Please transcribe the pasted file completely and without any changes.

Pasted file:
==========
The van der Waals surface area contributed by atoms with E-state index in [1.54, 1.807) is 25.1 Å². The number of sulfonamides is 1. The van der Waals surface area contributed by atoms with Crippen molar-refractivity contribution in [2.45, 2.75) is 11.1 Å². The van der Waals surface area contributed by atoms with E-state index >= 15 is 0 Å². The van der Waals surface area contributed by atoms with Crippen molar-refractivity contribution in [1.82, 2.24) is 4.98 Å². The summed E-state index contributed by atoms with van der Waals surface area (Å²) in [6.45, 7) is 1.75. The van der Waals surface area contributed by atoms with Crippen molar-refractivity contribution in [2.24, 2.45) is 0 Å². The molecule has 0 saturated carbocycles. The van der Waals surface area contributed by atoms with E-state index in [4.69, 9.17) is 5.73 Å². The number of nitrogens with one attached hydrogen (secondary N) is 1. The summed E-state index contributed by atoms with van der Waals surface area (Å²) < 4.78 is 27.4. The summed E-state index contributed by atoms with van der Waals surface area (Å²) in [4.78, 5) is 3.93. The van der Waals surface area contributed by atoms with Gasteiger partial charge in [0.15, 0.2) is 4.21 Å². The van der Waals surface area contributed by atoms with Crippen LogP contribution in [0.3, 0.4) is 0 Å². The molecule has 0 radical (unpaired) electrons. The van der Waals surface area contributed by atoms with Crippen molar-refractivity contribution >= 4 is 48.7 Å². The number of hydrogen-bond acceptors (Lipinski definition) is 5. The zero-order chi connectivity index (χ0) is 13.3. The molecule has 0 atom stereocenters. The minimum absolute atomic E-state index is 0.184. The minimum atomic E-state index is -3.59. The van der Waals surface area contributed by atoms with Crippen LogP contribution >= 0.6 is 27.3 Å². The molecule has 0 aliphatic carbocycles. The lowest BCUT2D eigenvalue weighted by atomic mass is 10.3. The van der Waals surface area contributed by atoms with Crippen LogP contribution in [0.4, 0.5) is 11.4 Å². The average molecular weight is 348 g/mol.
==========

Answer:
The van der Waals surface area contributed by atoms with E-state index in [1.54, 1.807) is 25.1 Å². The number of sulfonamides is 1. The van der Waals surface area contributed by atoms with Crippen molar-refractivity contribution in [2.45, 2.75) is 11.1 Å². The van der Waals surface area contributed by atoms with E-state index >= 15 is 0 Å². The van der Waals surface area contributed by atoms with Crippen molar-refractivity contribution in [1.82, 2.24) is 4.98 Å². The summed E-state index contributed by atoms with van der Waals surface area (Å²) in [6.45, 7) is 1.75. The van der Waals surface area contributed by atoms with Crippen molar-refractivity contribution in [2.24, 2.45) is 0 Å². The molecule has 0 saturated carbocycles. The van der Waals surface area contributed by atoms with E-state index in [4.69, 9.17) is 5.73 Å². The number of nitrogens with one attached hydrogen (secondary N) is 1. The summed E-state index contributed by atoms with van der Waals surface area (Å²) < 4.78 is 27.4. The summed E-state index contributed by atoms with van der Waals surface area (Å²) in [4.78, 5) is 3.93. The van der Waals surface area contributed by atoms with Gasteiger partial charge in [0.15, 0.2) is 4.21 Å². The van der Waals surface area contributed by atoms with Crippen LogP contribution in [0.3, 0.4) is 0 Å². The molecule has 0 radical (unpaired) electrons. The van der Waals surface area contributed by atoms with Crippen molar-refractivity contribution >= 4 is 48.7 Å². The number of hydrogen-bond acceptors (Lipinski definition) is 5. The zero-order chi connectivity index (χ0) is 13.3. The molecule has 0 atom stereocenters. The minimum absolute atomic E-state index is 0.184. The minimum atomic E-state index is -3.59. The van der Waals surface area contributed by atoms with Crippen LogP contribution >= 0.6 is 27.3 Å². The molecule has 0 aliphatic carbocycles. The lowest BCUT2D eigenvalue weighted by atomic mass is 10.3. The van der Waals surface area contributed by atoms with Crippen LogP contribution in [0.4, 0.5) is 11.4 Å². The average molecular weight is 348 g/mol.